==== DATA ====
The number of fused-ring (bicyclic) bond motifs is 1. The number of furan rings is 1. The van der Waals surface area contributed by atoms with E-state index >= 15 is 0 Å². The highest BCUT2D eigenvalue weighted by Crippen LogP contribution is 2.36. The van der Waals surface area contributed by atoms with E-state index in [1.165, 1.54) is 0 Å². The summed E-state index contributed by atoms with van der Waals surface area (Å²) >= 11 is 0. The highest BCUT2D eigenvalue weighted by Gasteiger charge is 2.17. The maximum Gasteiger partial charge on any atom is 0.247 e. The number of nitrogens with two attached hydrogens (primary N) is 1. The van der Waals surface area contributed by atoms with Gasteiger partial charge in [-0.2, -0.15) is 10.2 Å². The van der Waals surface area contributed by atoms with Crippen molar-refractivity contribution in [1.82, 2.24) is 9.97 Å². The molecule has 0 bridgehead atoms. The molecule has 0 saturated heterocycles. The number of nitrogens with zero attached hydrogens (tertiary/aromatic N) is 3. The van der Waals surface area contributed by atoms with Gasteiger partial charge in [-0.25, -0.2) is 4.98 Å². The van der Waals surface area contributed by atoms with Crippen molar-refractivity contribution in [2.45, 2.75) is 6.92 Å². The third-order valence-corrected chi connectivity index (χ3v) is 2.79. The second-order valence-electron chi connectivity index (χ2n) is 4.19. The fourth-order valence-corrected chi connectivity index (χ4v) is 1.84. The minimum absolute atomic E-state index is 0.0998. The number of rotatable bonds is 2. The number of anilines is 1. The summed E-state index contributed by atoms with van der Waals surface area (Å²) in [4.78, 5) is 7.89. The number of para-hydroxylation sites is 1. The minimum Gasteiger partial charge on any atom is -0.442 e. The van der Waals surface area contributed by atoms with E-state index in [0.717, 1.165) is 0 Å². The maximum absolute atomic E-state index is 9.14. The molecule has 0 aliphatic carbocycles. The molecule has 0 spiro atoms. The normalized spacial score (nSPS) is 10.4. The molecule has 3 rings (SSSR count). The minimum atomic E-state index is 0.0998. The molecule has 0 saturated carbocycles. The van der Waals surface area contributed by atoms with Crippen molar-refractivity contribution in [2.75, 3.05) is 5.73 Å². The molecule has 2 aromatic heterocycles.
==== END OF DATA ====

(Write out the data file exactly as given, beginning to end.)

The number of fused-ring (bicyclic) bond motifs is 1. The number of furan rings is 1. The van der Waals surface area contributed by atoms with E-state index >= 15 is 0 Å². The highest BCUT2D eigenvalue weighted by Crippen LogP contribution is 2.36. The van der Waals surface area contributed by atoms with E-state index in [1.165, 1.54) is 0 Å². The summed E-state index contributed by atoms with van der Waals surface area (Å²) >= 11 is 0. The highest BCUT2D eigenvalue weighted by Gasteiger charge is 2.17. The maximum Gasteiger partial charge on any atom is 0.247 e. The number of nitrogens with two attached hydrogens (primary N) is 1. The van der Waals surface area contributed by atoms with Gasteiger partial charge in [-0.2, -0.15) is 10.2 Å². The van der Waals surface area contributed by atoms with Crippen molar-refractivity contribution in [1.82, 2.24) is 9.97 Å². The molecule has 0 bridgehead atoms. The molecule has 0 saturated heterocycles. The number of nitrogens with zero attached hydrogens (tertiary/aromatic N) is 3. The van der Waals surface area contributed by atoms with Gasteiger partial charge in [-0.25, -0.2) is 4.98 Å². The van der Waals surface area contributed by atoms with Crippen molar-refractivity contribution in [2.45, 2.75) is 6.92 Å². The third-order valence-corrected chi connectivity index (χ3v) is 2.79. The second-order valence-electron chi connectivity index (χ2n) is 4.19. The fourth-order valence-corrected chi connectivity index (χ4v) is 1.84. The minimum absolute atomic E-state index is 0.0998. The number of rotatable bonds is 2. The number of anilines is 1. The summed E-state index contributed by atoms with van der Waals surface area (Å²) in [4.78, 5) is 7.89. The number of para-hydroxylation sites is 1. The minimum Gasteiger partial charge on any atom is -0.442 e. The van der Waals surface area contributed by atoms with E-state index in [0.717, 1.165) is 0 Å². The maximum absolute atomic E-state index is 9.14. The molecule has 0 aliphatic carbocycles. The molecule has 0 spiro atoms. The normalized spacial score (nSPS) is 10.4. The molecule has 3 rings (SSSR count). The minimum atomic E-state index is 0.0998. The molecule has 0 saturated carbocycles. The van der Waals surface area contributed by atoms with Crippen molar-refractivity contribution in [2.75, 3.05) is 5.73 Å². The molecule has 2 aromatic heterocycles.